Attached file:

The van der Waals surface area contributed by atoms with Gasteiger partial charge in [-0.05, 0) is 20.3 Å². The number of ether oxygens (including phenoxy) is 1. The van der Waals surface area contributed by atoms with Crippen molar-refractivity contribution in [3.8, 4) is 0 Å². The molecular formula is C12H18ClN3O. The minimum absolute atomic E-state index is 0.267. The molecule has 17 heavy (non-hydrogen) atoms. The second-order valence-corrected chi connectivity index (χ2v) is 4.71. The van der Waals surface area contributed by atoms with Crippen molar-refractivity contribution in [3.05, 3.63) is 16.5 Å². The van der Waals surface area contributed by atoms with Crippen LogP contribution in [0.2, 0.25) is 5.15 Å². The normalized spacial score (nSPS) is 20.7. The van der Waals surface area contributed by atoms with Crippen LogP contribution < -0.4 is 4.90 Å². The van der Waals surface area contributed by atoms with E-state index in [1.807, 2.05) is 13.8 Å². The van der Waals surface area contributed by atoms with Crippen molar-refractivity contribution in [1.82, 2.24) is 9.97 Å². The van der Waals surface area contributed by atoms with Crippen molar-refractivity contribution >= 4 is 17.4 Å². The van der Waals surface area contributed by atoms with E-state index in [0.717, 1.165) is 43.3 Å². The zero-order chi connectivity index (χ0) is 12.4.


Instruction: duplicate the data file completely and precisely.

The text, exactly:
The van der Waals surface area contributed by atoms with Gasteiger partial charge in [-0.05, 0) is 20.3 Å². The number of ether oxygens (including phenoxy) is 1. The van der Waals surface area contributed by atoms with Crippen molar-refractivity contribution in [3.8, 4) is 0 Å². The molecular formula is C12H18ClN3O. The minimum absolute atomic E-state index is 0.267. The molecule has 17 heavy (non-hydrogen) atoms. The second-order valence-corrected chi connectivity index (χ2v) is 4.71. The van der Waals surface area contributed by atoms with Crippen molar-refractivity contribution in [3.05, 3.63) is 16.5 Å². The van der Waals surface area contributed by atoms with Crippen LogP contribution in [0.2, 0.25) is 5.15 Å². The normalized spacial score (nSPS) is 20.7. The van der Waals surface area contributed by atoms with Crippen LogP contribution < -0.4 is 4.90 Å². The van der Waals surface area contributed by atoms with E-state index in [1.807, 2.05) is 13.8 Å². The van der Waals surface area contributed by atoms with Crippen molar-refractivity contribution in [1.82, 2.24) is 9.97 Å². The van der Waals surface area contributed by atoms with Crippen molar-refractivity contribution >= 4 is 17.4 Å². The van der Waals surface area contributed by atoms with E-state index in [0.717, 1.165) is 43.3 Å². The zero-order chi connectivity index (χ0) is 12.4.